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Album Review

 Into Dreams

Written by: Zack

Into Dreams is the latest album by Epson, an artist who has released hit after hit in the late-night lo-fi scene. With vaporwave like this, you want the entire album to be an experience, one track blending seamlessly into another. The smooth jazz and R&B beats create the feeling of walking downtown after a long party. You’re tired from the night’s festivities, but you have a spring in your step. 


Album Art By: EPSON

Right off the bat, we have what is easily the strongest track in the album, “VCR Melt”. As the title suggests, this song is a melty, ooey-gooey slope of slow R&B beats that open up to a ballad of beautiful synths, all while sampled vocals phase in and out. They are recognizable, but just before you can fully recall the song it fades away like a long-forgotten memory. VCR Melt effortlessly guides the listener into the rest of this album. 

This is not to say that this opening track does all the heavy lifting. The sampling and consistent production throughout gives the listener a great transition into songs like “Space Jeep” and “Epson 93-95”. What this album is, above all, is an experience reminiscent of classic vaporwave — capital “V” vaporwave if you will. 

At the end of the night, that’s where Into Dreams is trying to take you. Tracks like “Captain Midnight” are reminiscent of classic artists like Infinity Frequencies and Mindspring Memories while tracks like “ⓡⓔⓛⓐⓧ ⓡⓔⓜⓘⓧ” feel almost like Lux Elite B-Sides. With Into Dreams, the listener is transported into this world of hazy, smooth synths and distant drums. What Into Dreams is trying to sell you on is the holistic experience of late-night delights. Pun absolutely intended. 

However, some might find the thematic cohesion of this album a negative. People love singles, and aside from VRC Melt and the album’s closing track “Deja Vu”, the album can’t really be picked apart. With most of the tracks being under two minutes, listeners might find it hard to tell the difference between tracks like “Which Wayand “Memphis Socks.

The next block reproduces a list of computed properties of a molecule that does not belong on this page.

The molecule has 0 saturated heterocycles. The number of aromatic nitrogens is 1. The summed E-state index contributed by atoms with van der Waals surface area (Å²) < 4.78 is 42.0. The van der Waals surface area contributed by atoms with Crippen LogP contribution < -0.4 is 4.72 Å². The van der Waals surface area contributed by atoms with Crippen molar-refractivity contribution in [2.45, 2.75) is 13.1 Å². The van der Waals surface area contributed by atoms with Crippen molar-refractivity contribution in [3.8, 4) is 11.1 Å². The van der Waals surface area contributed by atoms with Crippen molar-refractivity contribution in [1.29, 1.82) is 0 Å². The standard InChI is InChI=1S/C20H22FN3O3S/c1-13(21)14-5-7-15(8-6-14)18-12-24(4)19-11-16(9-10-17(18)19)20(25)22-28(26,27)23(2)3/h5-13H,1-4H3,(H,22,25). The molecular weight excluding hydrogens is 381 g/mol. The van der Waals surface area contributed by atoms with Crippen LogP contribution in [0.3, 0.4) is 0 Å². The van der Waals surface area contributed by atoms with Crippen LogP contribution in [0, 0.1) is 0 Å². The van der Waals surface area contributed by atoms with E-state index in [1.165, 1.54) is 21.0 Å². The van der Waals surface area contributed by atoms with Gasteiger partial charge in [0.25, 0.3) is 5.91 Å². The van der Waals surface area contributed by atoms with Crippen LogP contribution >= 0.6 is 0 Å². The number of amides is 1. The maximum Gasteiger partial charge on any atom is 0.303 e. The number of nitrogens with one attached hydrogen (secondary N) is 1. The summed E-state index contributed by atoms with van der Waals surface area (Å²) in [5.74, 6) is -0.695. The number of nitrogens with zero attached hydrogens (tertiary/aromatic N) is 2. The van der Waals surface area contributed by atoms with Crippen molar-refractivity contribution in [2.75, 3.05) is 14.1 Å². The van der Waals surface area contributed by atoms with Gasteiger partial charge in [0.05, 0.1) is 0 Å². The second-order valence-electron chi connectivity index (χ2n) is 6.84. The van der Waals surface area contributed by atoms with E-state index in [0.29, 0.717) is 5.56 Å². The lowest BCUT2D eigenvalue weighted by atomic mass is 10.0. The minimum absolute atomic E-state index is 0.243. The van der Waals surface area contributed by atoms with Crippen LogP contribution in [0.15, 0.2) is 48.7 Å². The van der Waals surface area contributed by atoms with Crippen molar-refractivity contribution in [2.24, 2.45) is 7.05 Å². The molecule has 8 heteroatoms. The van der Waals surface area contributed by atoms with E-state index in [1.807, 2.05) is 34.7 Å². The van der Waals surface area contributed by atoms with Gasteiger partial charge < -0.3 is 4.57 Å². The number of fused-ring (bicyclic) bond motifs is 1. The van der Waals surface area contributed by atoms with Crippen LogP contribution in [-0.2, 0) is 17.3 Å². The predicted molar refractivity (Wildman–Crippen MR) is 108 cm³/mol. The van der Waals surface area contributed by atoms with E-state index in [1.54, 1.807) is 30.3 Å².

To that point though; why would you want to pick apart individual tracks? I mean, this album is clearly meant to be consumed as a whole, and leaving tracks out is ultimately cheapening the experience. Like leaving the pickles out of the burger you ordered from the hole-in-the-wall diner downtown. Just like this record, it gives you savory satisfaction. Just eat the damn pickles. 

Into Dreams offers a reliable late-night lo-fi experience that harkens back to classic vaporwave aesthetics. While some listeners might see this as a relatively safe release with few extraordinary qualities that might help it stand out from the sea of classic vaporwave sounds, this Epson album is still a solid choice if you’re aiming to recreate that nostalgic feel.


Self-Checkout Unlimited

Game Review

Self-Checkout Unlimited

Written by: C A S I N O  

It is hard to say whether or not walking simulators should be considered games. After all, there is no such thing as losing or winning in these sorts of games and most of your time will be spent holding down the W key on your keyboard to move forward. As such, they need to make up for their lack of actual gameplay with striking visuals, a proper mood-setting soundtrack, and an engaging story that has the player coming back for more. The question is, does Argent Games’ “Self-Checkout Unlimited” tick off all the right boxes?